- Suggestion that on-street parking is removed from Cascades Road because it is dangerous and causes traffic jams when cars are waiting to turn into the shops. The lane widths on either side of Cascades Road vary between 4.5 to 4.8 metres and there is a central paint median at the centre of the road. Because of the road and lane width, we do not expect parking along Cascades Road to heavily impact the traffic travelling along the road, and we do not believe the removal is required. Studies have found that vehicles parked along the roadside can help remind drivers to moderate their speed along roads like Cascades Road.
Speeding and traffic flow
- Concern that one crossing will not resolve the issues of speeding on Cascades Road. We understand your concern, but we do expect safer speeds in the area near the crossing upgrade, which has a high number of pedestrians because of the shops and nearby bus stop. The profile of the raised tables has been designed to help slow speeds down to approximately 30km/h which is a survivable speed for pedestrians should there be an accident.
- Suggests that additional speed patrols are organised to reduce drivers’ speeds instead of upgrading the existing crossing. Moving traffic violations are enforced by NZ Police, so we recommend raising this suggestion with them to consider enforcement action in the area. You can speak to your local police station or ring the non-emergency line by dialling 105.
- Concern that Cascades Road is too busy for a raised zebra crossing and constructing the crossing will disrupt the flow of traffic, especially in the morning and for people turning out of Hope Farm Road and the shops' parking lot. The raised zebra crossing is the appropriate type of crossing for Cascades Road. This decision is guided by features like the number of lanes and the average number of vehicles that travel down the road every day. Just as it does with the existing zebra crossing, the flow of traffic on Cascades Road will only stop when someone is using the crossing. Slowing down to drive over a raised table adds only a few seconds to a trip, and the small reduction in speed will mean that people walking or cycling in your neighbourhood are much less likely to be seriously hurt or be involved in an accident at all.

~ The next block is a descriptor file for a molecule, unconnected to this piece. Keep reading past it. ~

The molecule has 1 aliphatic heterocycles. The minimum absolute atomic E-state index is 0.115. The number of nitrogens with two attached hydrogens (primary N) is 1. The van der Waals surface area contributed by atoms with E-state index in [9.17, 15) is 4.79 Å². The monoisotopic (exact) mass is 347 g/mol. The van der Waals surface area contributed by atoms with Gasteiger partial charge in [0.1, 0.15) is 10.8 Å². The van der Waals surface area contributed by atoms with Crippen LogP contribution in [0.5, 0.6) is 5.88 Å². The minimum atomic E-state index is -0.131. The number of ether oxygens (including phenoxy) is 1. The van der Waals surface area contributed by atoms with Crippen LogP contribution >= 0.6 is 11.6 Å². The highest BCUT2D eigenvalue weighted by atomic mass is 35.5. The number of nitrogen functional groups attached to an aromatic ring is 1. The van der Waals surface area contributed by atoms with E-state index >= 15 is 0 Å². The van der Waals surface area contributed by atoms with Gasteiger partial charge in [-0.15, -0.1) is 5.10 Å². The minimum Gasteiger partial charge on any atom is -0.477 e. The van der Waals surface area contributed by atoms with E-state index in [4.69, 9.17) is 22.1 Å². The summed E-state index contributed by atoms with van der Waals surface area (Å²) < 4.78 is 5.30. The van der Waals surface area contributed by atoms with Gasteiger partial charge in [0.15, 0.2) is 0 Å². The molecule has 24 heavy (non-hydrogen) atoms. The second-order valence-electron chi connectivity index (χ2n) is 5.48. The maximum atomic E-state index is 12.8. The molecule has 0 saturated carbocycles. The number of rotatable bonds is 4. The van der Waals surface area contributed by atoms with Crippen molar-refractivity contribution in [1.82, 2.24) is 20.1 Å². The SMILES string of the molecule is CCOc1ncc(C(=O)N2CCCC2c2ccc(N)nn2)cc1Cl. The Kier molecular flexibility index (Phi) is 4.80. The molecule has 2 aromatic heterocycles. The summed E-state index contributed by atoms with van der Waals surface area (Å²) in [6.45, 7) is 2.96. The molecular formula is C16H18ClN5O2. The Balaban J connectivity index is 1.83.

- Suggestion that the exit from the shops is only from the back of the shops rather than at the corner of Cascades Road and Hope Farm Avenue, as it is very difficult to exit Hope Farm Road, especially when trying to make a right turn. There are no reported crashes in the Waka Kotahi NZTA crash database relating to crossing and turning movements from the shop’s exit nor from Hope Farm Avenue in the last five years. The back of the shop provides accessibility to delivery vehicles whereas the front parking provides access to customers. This is a good arrangement to segregate heavy vehicles from passenger vehicles. The proposed speed table should slow vehicle speeds on Cascades Road and provide more opportunities to exit Hope Farm Avenue due increase in gaps in the traffic.
We're proposing changes in your area
We are proposing a new pedestrian crossing on Cascades Road in Pakuranga Heights.
The proposed crossing includes:
- A pedestrian refuge island, pram crossings and tactile pavers.
- New road markings along Cascades Road.
Why the changes are needed
These changes are needed to to improve safety for pedestrians, including children making use of the nearby sports facilities. Currently there is a lack of crossing facilities, which poses a risk to pedestrians due to the high traffic volumes on Cascades Road.
Proposal update, 19 October 2018
Our proposal received a large amount of feedback requesting for better placement of this pedestrian crossing. We are currently investigating alternative locations to provide safer pedestrian access to the Lloyd Elsmore Park and its facilities. We will consult with affected residents again once a new location has been determined.
Proposal outcome, 30 October 2018
After having received mixed feedback, we have reviewed the feasibility of the refuge on the southern section of Lady Marie Drive.
We are currently not proceeding with this project due to current site constraints, like the high number of turning traffic. In the future this corridor will be reviewed for additional pedestrian facilities where appropriate.